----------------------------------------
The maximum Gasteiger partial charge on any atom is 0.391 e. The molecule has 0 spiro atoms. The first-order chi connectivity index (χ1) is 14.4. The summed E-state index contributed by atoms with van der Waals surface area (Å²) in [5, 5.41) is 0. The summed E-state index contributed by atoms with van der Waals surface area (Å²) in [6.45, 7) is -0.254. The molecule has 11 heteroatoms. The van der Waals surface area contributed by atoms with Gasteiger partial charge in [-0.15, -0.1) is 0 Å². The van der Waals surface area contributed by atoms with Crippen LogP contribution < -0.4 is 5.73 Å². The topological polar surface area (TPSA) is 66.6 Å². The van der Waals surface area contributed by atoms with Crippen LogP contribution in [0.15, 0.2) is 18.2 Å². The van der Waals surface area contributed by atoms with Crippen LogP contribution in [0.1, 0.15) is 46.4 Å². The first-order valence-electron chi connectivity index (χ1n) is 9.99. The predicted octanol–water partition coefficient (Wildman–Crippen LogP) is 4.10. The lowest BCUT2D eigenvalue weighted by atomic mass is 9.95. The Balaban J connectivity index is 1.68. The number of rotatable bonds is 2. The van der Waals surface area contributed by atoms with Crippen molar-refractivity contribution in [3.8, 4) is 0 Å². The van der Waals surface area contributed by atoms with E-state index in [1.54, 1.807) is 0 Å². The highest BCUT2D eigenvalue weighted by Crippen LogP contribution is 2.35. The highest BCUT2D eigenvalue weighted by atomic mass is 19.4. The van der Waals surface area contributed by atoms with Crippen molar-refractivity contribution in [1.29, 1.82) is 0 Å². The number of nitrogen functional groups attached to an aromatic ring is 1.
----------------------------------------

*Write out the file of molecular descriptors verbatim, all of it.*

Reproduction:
The maximum Gasteiger partial charge on any atom is 0.391 e. The molecule has 0 spiro atoms. The first-order chi connectivity index (χ1) is 14.4. The summed E-state index contributed by atoms with van der Waals surface area (Å²) in [5, 5.41) is 0. The summed E-state index contributed by atoms with van der Waals surface area (Å²) in [6.45, 7) is -0.254. The molecule has 11 heteroatoms. The van der Waals surface area contributed by atoms with Gasteiger partial charge in [-0.15, -0.1) is 0 Å². The van der Waals surface area contributed by atoms with Crippen LogP contribution < -0.4 is 5.73 Å². The topological polar surface area (TPSA) is 66.6 Å². The van der Waals surface area contributed by atoms with Crippen LogP contribution in [0.15, 0.2) is 18.2 Å². The van der Waals surface area contributed by atoms with Crippen LogP contribution in [0.1, 0.15) is 46.4 Å². The first-order valence-electron chi connectivity index (χ1n) is 9.99. The predicted octanol–water partition coefficient (Wildman–Crippen LogP) is 4.10. The lowest BCUT2D eigenvalue weighted by atomic mass is 9.95. The Balaban J connectivity index is 1.68. The number of rotatable bonds is 2. The van der Waals surface area contributed by atoms with Crippen molar-refractivity contribution in [3.8, 4) is 0 Å². The van der Waals surface area contributed by atoms with E-state index in [1.54, 1.807) is 0 Å². The highest BCUT2D eigenvalue weighted by Crippen LogP contribution is 2.35. The highest BCUT2D eigenvalue weighted by atomic mass is 19.4. The van der Waals surface area contributed by atoms with Crippen molar-refractivity contribution in [1.29, 1.82) is 0 Å². The number of nitrogen functional groups attached to an aromatic ring is 1.